**As for whether or not you should get the book or not, it depends.  If you won’t be able to get past things like USC football, Reggie Bush, and his 7-9 team making the NFL playoffs this year, you will probably not get much out of it.  If you can ignore those things or don’t know anything about them, I’d recommend it.  It’s a fairly quick read about the path to creating a personal vision and the pieces that were important to him as he determined what he was passionate about.  There are some solid leadership tidbits that can apply anywhere people are striving for greatness.  It is, however, also a bit cheesy in parts…don’t say you weren’t warned.

Guest Post: The Tone is in the Fingers

Today’s guest blogger is Joe Wilson.  Joe is a great lean thinker that worked for an automotive supplier for several years.  Developing his lean thinking by diving into the deep end.  Joe now works for Tyson Chicken working within their Industrial Engineering group.  I am happy to post his writing here.  Joe is a great lean thinker.

A couple of years ago I decided to try my hand at playing guitar.  I still stink at it, so I can’t give you any shortcuts to musical genius.  I picked up a cheap guitar at the local guitar mart and immediately dug in, making some of the most painful noises in the history of sound.  Realizing I had no idea what I was doing, I harnessed the power of the internet and started searching around for resources, ideas, theories, practices, pretty much anything that would help me be slightly less terrible at this new adventure.  One of the things that stood out to me was how often people were asking questions about how they could sound like their favorite well known artist.  One of the more popular subject for these inquiries seems to be Eddie Van Halen (sort of the Toyota of Tone, if you will.)  The questions would usually end up with a handful of answers or guesses as to what model guitar he was using, what amp or amps he was playing through, or even what pickup model or strings or effects pedals were in the mix and what equipment he was recorded on.  Inevitably the question would always end up with someone saying that his tone comes from his fingers, not his gear.  The truth being that Eddie Van Halen (or anybody else for that matter) sounds like themselves no matter what gear they are playing on and no amount of gear collection is going to make you or me be able to duplicate every nuance of “Eruption” in our basement or the local open mic night.

What does this have to do with Lean?  Pretty much everything.  At one time or another we’ve all asked ourselves What Would Toyota Do?  Or, we’ve borrowed a concept from a book or a colleague or a benchmarking trip without fully understanding why something looks or functions the way it does.  Toyota manufactures cars like Toyota because that’s who they are.  Our companies make our widgets the way we operate because that’s who we are.  That’s not an excuse to avoid change.  It’s a challenge to all of us in the Lean/Six Sigma/Continuous Improvement/Whatever-Name-You-Choose community to understand who we are and what our environment is before we layer things in place that work somewhere else.  Our path should be about chasing greatness in our own world, not trying be like Toyota.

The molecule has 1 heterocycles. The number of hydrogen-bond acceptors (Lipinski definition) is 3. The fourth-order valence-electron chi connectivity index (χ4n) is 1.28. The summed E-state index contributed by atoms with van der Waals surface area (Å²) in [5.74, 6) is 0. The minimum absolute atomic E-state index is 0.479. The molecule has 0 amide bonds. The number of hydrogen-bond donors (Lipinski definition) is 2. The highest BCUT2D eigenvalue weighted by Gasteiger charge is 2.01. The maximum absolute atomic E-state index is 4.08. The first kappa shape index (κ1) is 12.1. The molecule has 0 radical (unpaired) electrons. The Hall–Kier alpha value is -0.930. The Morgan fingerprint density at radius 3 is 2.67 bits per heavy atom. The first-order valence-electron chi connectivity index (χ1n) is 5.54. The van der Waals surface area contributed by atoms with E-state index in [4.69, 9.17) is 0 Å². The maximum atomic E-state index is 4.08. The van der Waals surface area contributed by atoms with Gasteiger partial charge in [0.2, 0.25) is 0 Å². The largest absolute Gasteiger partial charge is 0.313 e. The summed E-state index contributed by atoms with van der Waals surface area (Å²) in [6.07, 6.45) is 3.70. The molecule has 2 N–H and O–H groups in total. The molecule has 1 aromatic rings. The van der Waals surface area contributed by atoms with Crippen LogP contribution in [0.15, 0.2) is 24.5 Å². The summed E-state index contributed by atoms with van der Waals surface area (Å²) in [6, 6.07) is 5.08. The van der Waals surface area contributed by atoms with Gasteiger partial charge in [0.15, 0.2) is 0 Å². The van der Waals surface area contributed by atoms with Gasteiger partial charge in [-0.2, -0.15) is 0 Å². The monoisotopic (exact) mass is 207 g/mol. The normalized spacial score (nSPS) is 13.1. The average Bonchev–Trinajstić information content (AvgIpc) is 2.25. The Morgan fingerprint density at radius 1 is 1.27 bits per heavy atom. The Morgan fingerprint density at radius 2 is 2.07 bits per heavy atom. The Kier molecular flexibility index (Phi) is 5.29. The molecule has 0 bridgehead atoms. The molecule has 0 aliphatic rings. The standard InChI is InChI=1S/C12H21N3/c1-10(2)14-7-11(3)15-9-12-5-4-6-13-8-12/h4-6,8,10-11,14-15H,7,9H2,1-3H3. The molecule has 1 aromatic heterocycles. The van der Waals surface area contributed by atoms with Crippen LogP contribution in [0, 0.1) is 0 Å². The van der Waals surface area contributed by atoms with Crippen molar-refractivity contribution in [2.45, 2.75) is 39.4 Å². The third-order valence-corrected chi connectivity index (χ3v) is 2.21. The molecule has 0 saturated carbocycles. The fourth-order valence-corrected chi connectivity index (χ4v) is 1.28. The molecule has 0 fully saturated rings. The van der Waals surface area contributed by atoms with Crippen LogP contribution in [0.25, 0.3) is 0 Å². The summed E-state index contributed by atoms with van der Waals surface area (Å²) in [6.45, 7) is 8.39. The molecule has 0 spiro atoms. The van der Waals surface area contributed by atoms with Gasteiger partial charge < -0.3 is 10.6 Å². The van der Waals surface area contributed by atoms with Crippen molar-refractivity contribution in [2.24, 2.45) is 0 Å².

Unless, of course, you are in a Van Halen cover band.  In that case, happy searching.

Guest Post: Tony Dungy and Lean Leadership

I thought this post was appropriate after Coach Dungy was inducted into the Ring of Honor Monday night in Indianapolis.

Today’s guest blogger is Joe Wilson.  Joe is a great lean thinker that worked for an automotive supplier for several years.  Developing his lean thinking by diving into the deep end.  Joe now works for Tyson Chicken working within their Industrial Engineering group.  I am happy to post his writing here.  Joe is a great lean thinker.

One of my favorite books is Quiet Strength by former NFL coach Tony Dungy.  If you’ve read the book or heard Dungy talk he’s huge on the phrase, “Do what we do”.  Whether he’s talking about following his vision on how to build a championship team, his demeanor in preparing and dealing with his team, or as a battle cry of sorts for his players, the thought is the same…”Do what we do”.

How does that relate to Lean Leadership?  In my mind it’s one of the most perfect metaphors for how to lead in a lean environment.  From a strategic standpoint, you set your philosophy and methodology and stick to it.  From a relationhip standpoint, you are a steady, consistent personality always trying to teach and develop the people you work with.  You develop the standard work, follow the standard work, and gauge people vs their performance to a standard.   That doesn’t mean the standard never changes (hence kaizen) just as the game plan changes slightly week to week or season to season for a football coach.  However the underlying principles remain the same.